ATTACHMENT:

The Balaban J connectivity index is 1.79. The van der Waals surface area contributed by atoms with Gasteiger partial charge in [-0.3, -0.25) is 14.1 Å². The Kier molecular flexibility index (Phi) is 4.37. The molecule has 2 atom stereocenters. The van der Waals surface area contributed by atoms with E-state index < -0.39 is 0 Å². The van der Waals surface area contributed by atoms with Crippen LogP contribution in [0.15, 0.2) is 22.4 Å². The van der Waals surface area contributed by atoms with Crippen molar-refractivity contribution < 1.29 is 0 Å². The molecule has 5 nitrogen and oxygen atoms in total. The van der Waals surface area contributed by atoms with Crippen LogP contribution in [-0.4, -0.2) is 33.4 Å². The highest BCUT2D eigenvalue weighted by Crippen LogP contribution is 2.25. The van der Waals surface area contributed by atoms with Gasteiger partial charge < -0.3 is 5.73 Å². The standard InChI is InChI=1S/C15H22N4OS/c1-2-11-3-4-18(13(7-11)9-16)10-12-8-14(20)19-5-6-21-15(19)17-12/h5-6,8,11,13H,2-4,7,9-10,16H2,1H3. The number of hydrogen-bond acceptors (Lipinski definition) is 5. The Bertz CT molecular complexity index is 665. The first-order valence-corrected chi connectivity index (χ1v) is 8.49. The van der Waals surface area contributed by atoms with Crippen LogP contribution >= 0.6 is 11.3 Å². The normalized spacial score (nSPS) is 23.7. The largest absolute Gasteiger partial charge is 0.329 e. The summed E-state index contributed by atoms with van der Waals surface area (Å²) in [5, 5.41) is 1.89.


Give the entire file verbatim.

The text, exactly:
The Balaban J connectivity index is 1.79. The van der Waals surface area contributed by atoms with Gasteiger partial charge in [-0.3, -0.25) is 14.1 Å². The Kier molecular flexibility index (Phi) is 4.37. The molecule has 2 atom stereocenters. The van der Waals surface area contributed by atoms with E-state index < -0.39 is 0 Å². The van der Waals surface area contributed by atoms with Crippen LogP contribution in [0.15, 0.2) is 22.4 Å². The van der Waals surface area contributed by atoms with Crippen molar-refractivity contribution < 1.29 is 0 Å². The molecule has 5 nitrogen and oxygen atoms in total. The van der Waals surface area contributed by atoms with Crippen LogP contribution in [-0.4, -0.2) is 33.4 Å². The highest BCUT2D eigenvalue weighted by Crippen LogP contribution is 2.25. The van der Waals surface area contributed by atoms with Gasteiger partial charge < -0.3 is 5.73 Å². The standard InChI is InChI=1S/C15H22N4OS/c1-2-11-3-4-18(13(7-11)9-16)10-12-8-14(20)19-5-6-21-15(19)17-12/h5-6,8,11,13H,2-4,7,9-10,16H2,1H3. The number of hydrogen-bond acceptors (Lipinski definition) is 5. The Bertz CT molecular complexity index is 665. The first-order valence-corrected chi connectivity index (χ1v) is 8.49. The van der Waals surface area contributed by atoms with Crippen LogP contribution >= 0.6 is 11.3 Å². The normalized spacial score (nSPS) is 23.7. The largest absolute Gasteiger partial charge is 0.329 e. The summed E-state index contributed by atoms with van der Waals surface area (Å²) in [5, 5.41) is 1.89.